Three days before classes began at Homewood-Flossmoor High School on Chicago's South Side, the dean of students was 23 miles away at U.S. Cellular Field, doing what 25,105 other fans were doing that day at the end of summer vacation.
They were watching Chris Sale and the White Sox beat the A's on a magnificent Sunday afternoon, and they were in a festive mood on Spirit & Mascot Day at the ballpark. But dean Brian McLaughlin was especially spirited: He and three buddies were winning some bucks.
The hit MLB.com game show "Bucks on the Pond" is releasing a new episode every Tuesday and Thursday this season. Starring in Episode 10 is "B-Mac," along with Jim Sokoloski of Oak Forest, Ill., Rob Assise of Chicago and Adam Phillips of Chicago Ridge, Ill. All we can say is bee-yaaaaa, and you can watch the video to see why.
"It was really cool being grabbed to do 'Bucks on the Pond,'" McLaughlin said in an email to MLB.com. "We didn't know what we were in for, but wow, we had an awesome time and it led to a big White Sox win that day."
"Bucks on the Pond" is hosted by Jeremy Brisiel, and you might be a part of it when you least expect it. Fans at the ballpark interact with MLB.com's studio through the magic of technology, in conjunction with game action inside. In creating a new experience for fans, MLB.com is giving people a chance to earn bucks while they spend bucks at the ballpark.
"I think it's a really cool show, and being part of it is even better," said McLaughlin, also a Bears and Blackhawks fan from Mokena, Ill. "You go to the game to enjoy yourself, and to get surprised by the 'Bucks' crew was awesome. It should be on MLB Network, too. I have watched all the episodes online, and it's really cool to see other ballparks and fans competing on the show."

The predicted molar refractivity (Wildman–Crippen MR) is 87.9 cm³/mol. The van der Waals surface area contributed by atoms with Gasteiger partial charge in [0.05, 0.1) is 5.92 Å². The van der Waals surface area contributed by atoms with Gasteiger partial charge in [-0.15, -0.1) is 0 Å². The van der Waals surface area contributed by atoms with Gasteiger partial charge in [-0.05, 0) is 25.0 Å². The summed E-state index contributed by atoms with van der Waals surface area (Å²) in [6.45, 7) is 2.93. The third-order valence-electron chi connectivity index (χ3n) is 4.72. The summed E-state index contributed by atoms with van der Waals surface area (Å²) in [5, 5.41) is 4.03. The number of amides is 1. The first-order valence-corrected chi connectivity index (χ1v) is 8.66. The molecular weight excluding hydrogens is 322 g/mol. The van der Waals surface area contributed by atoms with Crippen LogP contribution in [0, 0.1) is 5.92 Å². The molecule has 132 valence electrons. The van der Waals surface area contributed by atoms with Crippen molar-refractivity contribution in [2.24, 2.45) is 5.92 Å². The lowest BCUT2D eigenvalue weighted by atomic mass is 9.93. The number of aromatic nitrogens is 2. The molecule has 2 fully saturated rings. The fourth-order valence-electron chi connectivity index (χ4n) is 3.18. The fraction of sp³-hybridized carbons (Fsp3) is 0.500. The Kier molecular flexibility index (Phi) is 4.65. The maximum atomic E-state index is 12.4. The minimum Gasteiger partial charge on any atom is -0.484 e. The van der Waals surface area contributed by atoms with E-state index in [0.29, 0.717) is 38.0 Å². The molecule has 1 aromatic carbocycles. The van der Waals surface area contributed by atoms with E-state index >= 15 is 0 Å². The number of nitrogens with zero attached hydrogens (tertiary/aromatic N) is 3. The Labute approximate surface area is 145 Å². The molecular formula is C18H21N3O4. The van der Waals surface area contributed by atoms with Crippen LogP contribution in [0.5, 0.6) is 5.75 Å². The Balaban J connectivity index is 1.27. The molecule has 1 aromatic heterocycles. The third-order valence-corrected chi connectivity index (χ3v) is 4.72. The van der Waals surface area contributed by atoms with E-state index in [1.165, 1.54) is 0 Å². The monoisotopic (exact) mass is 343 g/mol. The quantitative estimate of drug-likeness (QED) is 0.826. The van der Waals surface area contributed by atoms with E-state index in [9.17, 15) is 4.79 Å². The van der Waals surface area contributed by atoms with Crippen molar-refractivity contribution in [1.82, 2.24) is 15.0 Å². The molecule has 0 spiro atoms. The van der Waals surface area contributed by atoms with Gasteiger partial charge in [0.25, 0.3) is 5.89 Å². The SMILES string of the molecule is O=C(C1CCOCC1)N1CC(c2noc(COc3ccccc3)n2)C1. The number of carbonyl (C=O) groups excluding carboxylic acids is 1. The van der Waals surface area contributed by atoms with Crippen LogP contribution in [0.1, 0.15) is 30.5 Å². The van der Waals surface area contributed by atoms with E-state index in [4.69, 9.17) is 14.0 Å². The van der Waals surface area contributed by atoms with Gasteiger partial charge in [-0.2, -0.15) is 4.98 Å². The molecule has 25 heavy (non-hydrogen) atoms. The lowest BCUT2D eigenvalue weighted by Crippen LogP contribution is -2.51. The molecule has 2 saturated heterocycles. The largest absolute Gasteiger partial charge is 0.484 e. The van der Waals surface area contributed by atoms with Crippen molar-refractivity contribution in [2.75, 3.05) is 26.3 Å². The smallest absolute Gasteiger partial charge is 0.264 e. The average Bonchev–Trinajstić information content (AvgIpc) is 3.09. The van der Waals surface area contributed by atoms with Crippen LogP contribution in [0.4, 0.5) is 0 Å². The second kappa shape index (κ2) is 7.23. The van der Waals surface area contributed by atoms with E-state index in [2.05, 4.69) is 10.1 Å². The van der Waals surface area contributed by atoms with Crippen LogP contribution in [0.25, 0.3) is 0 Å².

For example, he had seen the bachelorette party at Wrigley Field, the blue-painted duo in Kansas City and the Yankee Stadium date.
"It is very addicting to watch, just like other game shows on TV, but this gives you more because of the baseball aspect," McLaughlin said. "Just like 'Cash Cab,' it's just something you're not expecting doing, [particularly] at a Major League park. I think a lot of people would watch it, especially if the fans are really into it during the game like in the previous shows."
Think you can stump a group that includes a high school dean? Contestants are asked a trivia question -- general knowledge and baseball -- on each pitch during a half-inning of baseball. Get the question correct and win money. Get the question wrong and it's a strike. Three strikes and you're out.
The questions' difficulty and value increase with the number of outs in the on-field action: $5 easy questions to start, $10 medium-difficulty questions after one out, $20 hard questions after two outs. If the contestant lasts longer than the team's at-bat, they win the bucks in their bank.
Fans are selected randomly on the day the "Bucks" team is at that park, and MLB.com's "Bucks" crew found this quartet out on the right-field concourse at U.S. Cellular Field. From the beginning, a curious pattern emerged after each answer.
"Not exactly sure what's happening, maybe that was South Side Harry [Caray]," Brisiel said after one of the first celebratory gestures from the dean. "It'd be nice if you guys could try to find some energy just to bring to the show."
Would this become a ballpark trend? Where did that celebration move come from? They even added one for the road, applying it to the signature sign-off by participants in every episode.
"The BEE-YA came from the  presidential candidate Howard Dean, when we went off on what states he was going to and then after [comedian Dave] Chappelle's show did a mock of him," McLaughlin explained in the email. "We just use that whenever we are together having a good time. BEEEEE-YYYAAAAAAAA. It's pretty funny."
In addition to the White Sox, teams visited so far include the Cubs, Yankees, Red Sox, Orioles, Royals, Astros and Marlins. Some clubs have had multiple episodes. Be on the lookout for the "Bucks" crew at your ballpark, and feel free to add your own happy dances.